MURREY by Nancy Lubka Nichols

MURREY

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KIRKUS REVIEW

Unhappily married at 18, indifferent to the sex and the baby that come along with the deal, Murrey can only foresee the rest of her life with husband Paul Collier, a trucker in Louisville in the Fifties, as one long down-curve. Though she never attended college, she writes poetry of some freshness and grace; it's not going to be enough, though, she realizes, to keep her afloat. So she gets a job downtown as a typist, and the relative independence proves refreshing. A friendship, later an affair, with one of the men in the office results, and in time she leaves Paul and the baby and tries making it on her own. With help from her friends, she gets herself on her feet and tests the limits of her freedom--even into the proscribed territory of a sexual liaison with a black man, Rack Bennett. First-novelist Nichols enhances Murrey's quest for independence with a transparent but appealing metaphor: Murrey has a bum knee from an auto accident that sometimes fails her, making ""a leg to stand on"" nicely literal. And Murrey's determination and confusion do register, though never quite in the context of the times; the Fifties liberation seems unspecific, dyed with Seventies pluck. Apart from this hint of anachronism, however, Nichols keeps her material firmly aimed and carefully sent. A sturdy, sincere debut.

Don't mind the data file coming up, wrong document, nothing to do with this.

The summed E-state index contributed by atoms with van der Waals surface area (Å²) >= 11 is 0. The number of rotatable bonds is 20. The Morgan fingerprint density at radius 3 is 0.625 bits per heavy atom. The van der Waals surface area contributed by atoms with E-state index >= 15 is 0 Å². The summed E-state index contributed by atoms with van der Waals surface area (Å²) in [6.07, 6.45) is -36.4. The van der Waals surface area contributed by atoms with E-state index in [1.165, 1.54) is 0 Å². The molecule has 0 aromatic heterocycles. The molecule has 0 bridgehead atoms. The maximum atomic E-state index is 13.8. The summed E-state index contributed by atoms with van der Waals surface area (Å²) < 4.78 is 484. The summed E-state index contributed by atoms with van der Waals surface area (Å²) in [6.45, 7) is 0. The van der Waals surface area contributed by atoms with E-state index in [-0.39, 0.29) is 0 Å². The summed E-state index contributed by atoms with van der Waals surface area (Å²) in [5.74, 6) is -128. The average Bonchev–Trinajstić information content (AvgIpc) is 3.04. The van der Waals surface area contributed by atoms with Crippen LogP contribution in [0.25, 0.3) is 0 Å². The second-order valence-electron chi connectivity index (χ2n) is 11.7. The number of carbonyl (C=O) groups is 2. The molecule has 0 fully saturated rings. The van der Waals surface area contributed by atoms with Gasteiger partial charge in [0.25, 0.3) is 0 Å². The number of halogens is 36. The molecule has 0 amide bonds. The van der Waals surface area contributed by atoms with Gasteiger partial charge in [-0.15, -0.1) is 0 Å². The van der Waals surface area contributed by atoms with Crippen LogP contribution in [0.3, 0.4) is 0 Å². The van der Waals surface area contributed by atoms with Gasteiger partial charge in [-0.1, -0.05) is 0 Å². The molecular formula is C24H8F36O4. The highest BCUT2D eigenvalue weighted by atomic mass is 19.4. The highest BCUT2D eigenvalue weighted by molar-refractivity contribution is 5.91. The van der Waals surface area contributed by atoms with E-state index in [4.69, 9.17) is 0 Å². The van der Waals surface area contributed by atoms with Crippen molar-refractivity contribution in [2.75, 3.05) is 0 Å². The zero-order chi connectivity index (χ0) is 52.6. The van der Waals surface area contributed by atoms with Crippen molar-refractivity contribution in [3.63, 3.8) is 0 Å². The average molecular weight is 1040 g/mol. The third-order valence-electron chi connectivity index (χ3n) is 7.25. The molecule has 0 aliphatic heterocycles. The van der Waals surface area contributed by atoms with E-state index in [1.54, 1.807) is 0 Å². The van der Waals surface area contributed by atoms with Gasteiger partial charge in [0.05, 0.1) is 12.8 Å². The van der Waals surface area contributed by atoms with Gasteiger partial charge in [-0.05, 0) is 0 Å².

Pub Date: March 1st, 1979
Publisher: Viking